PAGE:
Those bikes get fettled to the max, wrapped in cotton wool and looked over by experts, if they are re-used. Not thrown into the back of landies with the pram and golf clubs, loaned to mates for a burn or chained up to lamp posts.

Horses for courses.

Carbon really is not resilient when compared to Ti.

I ride carbon, but I don't trust a full carbon frame any further than I can throw one. Being fair that is quite far as I am quite a tosser.

Author:  IWish [ Thu Jun 21, 2012 9:41 pm ]
Post subject: 

ajantom wrote:
This would've ticked all the boxes.....
http://www.rideon.co.uk/shop/ViewProduct.aspx?productId=709

Image

Ti frame with carbon top-tube and seat-stays 8)


Very appealing, and then you see the extra number at the end of the price

Author:  Russell [ Sat Jun 23, 2012 9:07 am ]
Post subject: 

I can find numerous examples of broken titanium 456 frames, including at least one on this forum.

I've been unable to find one broken carbon 456.

Considering it is so less resilient and more fragile, thats odd... don't you think?

Author:  IWish [ Sat Jun 23, 2012 9:18 am ]
Post subject: 

Must admit I've found a few broken 456 inbreds. A few VN but no lynksey.

Only one possible cracked 456 though. On the bottom of the down tube head tube joint. Looked like it was a laquer only mark.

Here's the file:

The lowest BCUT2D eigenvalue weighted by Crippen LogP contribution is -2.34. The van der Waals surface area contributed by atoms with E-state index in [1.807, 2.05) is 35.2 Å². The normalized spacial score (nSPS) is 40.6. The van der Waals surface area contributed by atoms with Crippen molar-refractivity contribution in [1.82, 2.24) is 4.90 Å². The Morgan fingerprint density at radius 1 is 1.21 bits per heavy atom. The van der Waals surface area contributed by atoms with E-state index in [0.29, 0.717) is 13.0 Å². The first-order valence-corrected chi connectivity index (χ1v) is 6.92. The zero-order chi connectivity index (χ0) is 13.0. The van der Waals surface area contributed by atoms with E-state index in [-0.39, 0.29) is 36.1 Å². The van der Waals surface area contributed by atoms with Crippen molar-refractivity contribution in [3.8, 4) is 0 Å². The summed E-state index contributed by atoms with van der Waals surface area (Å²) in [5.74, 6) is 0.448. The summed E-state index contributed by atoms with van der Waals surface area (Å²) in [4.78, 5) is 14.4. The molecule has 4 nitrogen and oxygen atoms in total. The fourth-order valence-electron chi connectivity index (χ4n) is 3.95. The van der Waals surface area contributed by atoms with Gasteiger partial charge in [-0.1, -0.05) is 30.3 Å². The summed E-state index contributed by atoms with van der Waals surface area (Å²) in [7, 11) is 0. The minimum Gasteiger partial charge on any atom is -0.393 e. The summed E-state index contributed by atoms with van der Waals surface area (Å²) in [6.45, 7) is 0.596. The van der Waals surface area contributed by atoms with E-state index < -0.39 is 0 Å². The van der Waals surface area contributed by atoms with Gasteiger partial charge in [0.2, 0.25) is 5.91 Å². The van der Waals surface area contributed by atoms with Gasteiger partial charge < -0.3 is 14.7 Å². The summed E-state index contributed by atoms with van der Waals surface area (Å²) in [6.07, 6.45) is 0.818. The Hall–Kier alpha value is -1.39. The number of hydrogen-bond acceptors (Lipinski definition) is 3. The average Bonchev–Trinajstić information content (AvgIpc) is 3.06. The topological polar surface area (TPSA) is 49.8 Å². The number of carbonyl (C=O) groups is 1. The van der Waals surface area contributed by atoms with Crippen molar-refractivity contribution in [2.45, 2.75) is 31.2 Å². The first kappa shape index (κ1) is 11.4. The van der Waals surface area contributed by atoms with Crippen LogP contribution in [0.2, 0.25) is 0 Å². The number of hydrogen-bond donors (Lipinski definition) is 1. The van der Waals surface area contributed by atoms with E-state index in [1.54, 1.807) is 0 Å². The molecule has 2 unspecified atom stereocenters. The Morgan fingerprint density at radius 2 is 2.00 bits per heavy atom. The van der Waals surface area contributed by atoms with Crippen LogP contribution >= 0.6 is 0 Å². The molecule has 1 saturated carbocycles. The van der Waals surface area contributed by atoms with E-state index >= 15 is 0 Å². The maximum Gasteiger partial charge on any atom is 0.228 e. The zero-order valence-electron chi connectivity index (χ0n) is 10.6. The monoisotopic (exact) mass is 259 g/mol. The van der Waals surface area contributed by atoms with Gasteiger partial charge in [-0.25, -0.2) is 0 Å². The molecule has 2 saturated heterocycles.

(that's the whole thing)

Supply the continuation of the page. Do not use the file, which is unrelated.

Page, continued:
Author:  JamesM [ Sat Jun 23, 2012 11:20 pm ]
Post subject:  Re: Carbon or Titanium... the impossible choice.

IWish wrote:
So I'm looking at buying a new bike. Something I can live with all the time.


It has to be titanium then, you can't make traffic lights change with a carbon bike!!! :lol:

Author:  highlandsflyer [ Mon Jun 25, 2012 12:16 am ]
Post subject: 

Russell wrote:
I can find numerous examples of broken titanium 456 frames, including at least one on this forum.

I've been unable to find one broken carbon 456.

Considering it is so less resilient and more fragile, thats odd... don't you think?


So we can assume that your subjective analysis overrides a general consensus?

I was not referring to specific frames, was I?

Now make a valid comparison if you can.

Jeez.

Author:  dbmtb [ Mon Jun 25, 2012 11:44 pm ]
Post subject: 

I've never owned a carbon MTB so can't comment.

I've ridden a few and been underwhelmed though - but how much of it is to do with the material and how much is to do with the rest of the bike - I couldn't possibly say.

You don't see many broken ti frames because not many people buy them. The opposite is true of carbon. I have also seen plenty of broken steel and alloy frames in my life.

But the environmental issue is worth considering (says the owner of 2 carbon road bikes and umpteen Pace forks!)

Author:  IWish [ Mon Jun 25, 2012 11:49 pm ]
Post subject: 

I'm not sure how much damage the environment will get from one more frame. Espescially when you consider the goodness for it with cycling. :wink:

Author:  Russell [ Tue Jun 26, 2012 12:32 am ]
Post subject: 

highlandsflyer wrote:
Russell wrote:
I can find numerous examples of broken titanium 456 frames, including at least one on this forum.

I've been unable to find one broken carbon 456.

Considering it is so less resilient and more fragile, thats odd... don't you think?


So we can assume that your subjective analysis overrides a general consensus?

I was not referring to specific frames, was I?

Now make a valid comparison if you can.

Jeez.


You might not have been considering specific frames but the OP was, and my point was directed at him, not you.

He is mulling between a carbon and a titanium 456.